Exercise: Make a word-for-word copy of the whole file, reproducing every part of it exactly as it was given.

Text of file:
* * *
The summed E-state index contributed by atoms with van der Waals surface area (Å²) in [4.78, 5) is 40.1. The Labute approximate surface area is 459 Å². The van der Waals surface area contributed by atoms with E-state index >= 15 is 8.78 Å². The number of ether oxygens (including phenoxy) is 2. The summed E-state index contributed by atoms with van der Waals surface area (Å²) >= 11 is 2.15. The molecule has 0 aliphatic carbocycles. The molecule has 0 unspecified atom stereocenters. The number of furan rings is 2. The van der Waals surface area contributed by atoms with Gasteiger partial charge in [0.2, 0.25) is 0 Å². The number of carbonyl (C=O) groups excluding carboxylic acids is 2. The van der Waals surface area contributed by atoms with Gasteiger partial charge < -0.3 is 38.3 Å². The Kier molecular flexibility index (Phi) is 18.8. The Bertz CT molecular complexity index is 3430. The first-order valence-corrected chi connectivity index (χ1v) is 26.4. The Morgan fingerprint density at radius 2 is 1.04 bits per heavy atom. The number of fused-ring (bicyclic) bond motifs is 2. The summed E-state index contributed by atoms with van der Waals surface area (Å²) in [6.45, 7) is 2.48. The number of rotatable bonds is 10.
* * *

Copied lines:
The summed E-state index contributed by atoms with van der Waals surface area (Å²) in [4.78, 5) is 40.1. The Labute approximate surface area is 459 Å². The van der Waals surface area contributed by atoms with E-state index >= 15 is 8.78 Å². The number of ether oxygens (including phenoxy) is 2. The summed E-state index contributed by atoms with van der Waals surface area (Å²) >= 11 is 2.15. The molecule has 0 aliphatic carbocycles. The molecule has 0 unspecified atom stereocenters. The number of furan rings is 2. The van der Waals surface area contributed by atoms with Gasteiger partial charge in [0.2, 0.25) is 0 Å². The number of carbonyl (C=O) groups excluding carboxylic acids is 2. The van der Waals surface area contributed by atoms with Gasteiger partial charge < -0.3 is 38.3 Å². The Kier molecular flexibility index (Phi) is 18.8. The Bertz CT molecular complexity index is 3430. The first-order valence-corrected chi connectivity index (χ1v) is 26.4. The Morgan fingerprint density at radius 2 is 1.04 bits per heavy atom. The number of fused-ring (bicyclic) bond motifs is 2. The summed E-state index contributed by atoms with van der Waals surface area (Å²) in [6.45, 7) is 2.48. The number of rotatable bonds is 10.